General & Community

  • Community websites with accessibility information on different premises
  • Community websites with built-in accessibility (W3C)
  • Accessibility awareness in local newsletters
  • Advocate for improved accessibility in your area
  • Don’t park on footpaths restricting access
  • Foster an ‘Ability Champion Network’ involving local people with differing abilities (to include people with disabilities and older people)
  • Undertake voluntary audit of accessibility of community setting (shops, businesses, youth clubs, sports clubs, public parks, local public transport facilities, etc)
  • Support local people with disabilities to access youth and sports groups/clubs (consider fostering a peer network)
  • Promote good access through social media channels
  • Simple signs and directions
  • Leave bins out of the way which don’t block access
  • Hold events/meetings in accessible environments
  • Documentation in various formats
  • Keep footpaths clear of signage boards, bins, tables, parked cars to ensure access route

Businesses

  • Information on website in relation to accessibility
  • Monitored and reserved car parking spaces for people with mobility issues
  • Sufficient space in reception areas, not cluttered
  • Signage to indicate that the business is disability friendly
  • Text contact options
  • Sensor lighting at entrances
  • Menus in large print, online and in Braille
  • Pen and paper behind reception desk
  • Walking stick hook holders where appropriate
  • Readily accessible public bathrooms and changing facilities (unlocked, clearly signposted)
  • Spring lock on bathroom door so person is not pushing against a heavy door
  • Non slip mats available in restaurants and offered proactively to diners with mobility/dexterity challenges
  • Provide simple directions and signs
  • Change ‘disabled toilets’ sign to ‘accessible toilets’
  • Hotel to provide vibrating alarm clock
  • Ensure accessible bathrooms are free from clutter and not used as storage space
  • Maintain clear access routes in shops/restaurants et cetera and arrange furniture, display stands appropriately
  • Ensure doors on accessible bathrooms open outwards to provide more circulation space for wheelchair users
  • Buttons at a level accessible to wheelchair users
  • Remind staff to rephrase a sentence if it’s not immediately understood

Councils

  • Signs not to park on footpaths
  • Wheelchair signs on pathways
  • Accessible information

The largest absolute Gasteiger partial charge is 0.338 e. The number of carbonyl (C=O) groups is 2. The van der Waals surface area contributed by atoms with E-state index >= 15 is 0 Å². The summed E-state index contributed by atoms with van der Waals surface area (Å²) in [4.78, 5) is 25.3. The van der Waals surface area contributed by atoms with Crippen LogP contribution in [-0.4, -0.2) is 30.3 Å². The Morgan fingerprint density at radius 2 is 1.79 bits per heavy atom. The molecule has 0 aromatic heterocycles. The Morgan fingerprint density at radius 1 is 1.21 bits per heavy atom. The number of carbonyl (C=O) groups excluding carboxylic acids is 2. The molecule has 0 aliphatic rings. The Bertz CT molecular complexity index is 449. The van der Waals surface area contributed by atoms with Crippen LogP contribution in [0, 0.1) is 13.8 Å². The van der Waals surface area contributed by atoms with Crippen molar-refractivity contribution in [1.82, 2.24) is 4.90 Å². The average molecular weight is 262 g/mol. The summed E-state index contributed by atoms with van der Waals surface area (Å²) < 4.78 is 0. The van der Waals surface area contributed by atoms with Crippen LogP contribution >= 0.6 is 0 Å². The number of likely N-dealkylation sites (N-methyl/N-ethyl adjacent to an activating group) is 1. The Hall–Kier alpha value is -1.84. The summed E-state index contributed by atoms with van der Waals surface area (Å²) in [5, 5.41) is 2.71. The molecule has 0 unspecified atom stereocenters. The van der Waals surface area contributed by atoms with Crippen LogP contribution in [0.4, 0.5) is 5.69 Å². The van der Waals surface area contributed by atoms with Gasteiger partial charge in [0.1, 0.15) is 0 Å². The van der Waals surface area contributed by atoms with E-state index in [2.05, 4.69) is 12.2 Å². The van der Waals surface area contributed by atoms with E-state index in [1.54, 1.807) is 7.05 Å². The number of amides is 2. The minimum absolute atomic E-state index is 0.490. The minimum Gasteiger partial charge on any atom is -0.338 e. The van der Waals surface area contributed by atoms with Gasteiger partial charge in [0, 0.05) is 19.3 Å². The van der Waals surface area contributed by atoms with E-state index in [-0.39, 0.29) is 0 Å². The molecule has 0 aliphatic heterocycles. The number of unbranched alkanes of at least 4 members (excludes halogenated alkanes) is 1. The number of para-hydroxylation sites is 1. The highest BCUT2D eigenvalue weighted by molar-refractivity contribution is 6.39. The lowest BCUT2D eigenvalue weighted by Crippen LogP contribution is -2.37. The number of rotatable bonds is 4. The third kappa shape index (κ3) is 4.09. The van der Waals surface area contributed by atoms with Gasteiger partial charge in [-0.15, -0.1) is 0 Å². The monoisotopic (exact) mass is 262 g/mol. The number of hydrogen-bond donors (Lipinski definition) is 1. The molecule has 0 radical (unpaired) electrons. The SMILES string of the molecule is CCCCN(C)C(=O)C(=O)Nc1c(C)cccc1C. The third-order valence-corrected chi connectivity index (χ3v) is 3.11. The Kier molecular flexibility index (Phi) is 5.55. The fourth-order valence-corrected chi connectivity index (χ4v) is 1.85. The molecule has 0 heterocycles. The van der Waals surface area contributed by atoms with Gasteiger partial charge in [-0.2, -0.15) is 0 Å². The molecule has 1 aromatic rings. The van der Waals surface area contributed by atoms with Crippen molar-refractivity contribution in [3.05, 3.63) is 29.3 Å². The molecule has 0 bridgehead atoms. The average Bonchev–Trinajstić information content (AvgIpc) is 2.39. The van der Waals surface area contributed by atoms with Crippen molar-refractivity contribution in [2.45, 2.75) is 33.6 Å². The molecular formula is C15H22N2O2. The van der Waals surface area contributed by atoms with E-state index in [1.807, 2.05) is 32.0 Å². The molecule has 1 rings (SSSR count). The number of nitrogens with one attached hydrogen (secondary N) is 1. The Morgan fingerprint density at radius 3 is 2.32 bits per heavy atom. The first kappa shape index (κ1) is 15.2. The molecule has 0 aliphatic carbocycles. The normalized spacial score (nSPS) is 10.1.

• Enforce accessible parking space abuse
  • Run awareness day with staff
  • Simple directions and signs in all council buildings
  • Promote and support community access groups
  • A named person in each council to be appointed to deal with customer complaints in relation to access issues
  • Provide regular maintenance to facilities i.e. markings for accessible parking spaces, signage
  • Text contact options
  • Pen and paper behind reception desk
  • Walking stick hook holders where appropriate
  • Doorbell where needed so the door can be opened for wheelchair users
  • Plan and design the environment and its services based on full access for all from the beginning
  • Create forums around accessibility where people can make suggestions and raise issues knowing that they will be heard and responded to
  • Enforce regulations regarding the location of empty bins

Schools

  • Handrails in toilets
  • Monitored wheelchair parking spots
  • Promote accessibility campaign, education and awareness
  • Ensure that a pedestrian gate is left in a default open position
  • Ensure front entrance to school is easily accessible: low pressure to push to open door
  • Engage in ‘Ability Positive Week’ celebrating different abilities across students
  • Simple directions and signs
  • Designated accessible parking and set down areas
  • Put in place a ‘buddy system’ where fellow pupils can offer assistance to students with disabilities
  • Sufficient circulation space and arrangement of desks in classrooms and general areas
  • Wall mounted computer monitors, whereby the monitor can be adjusted accordingly
  • Liaise with pupils to identify any special requirements
  • Open flexible deposition to a pupil with impaired vision
  • Material available in accessible formats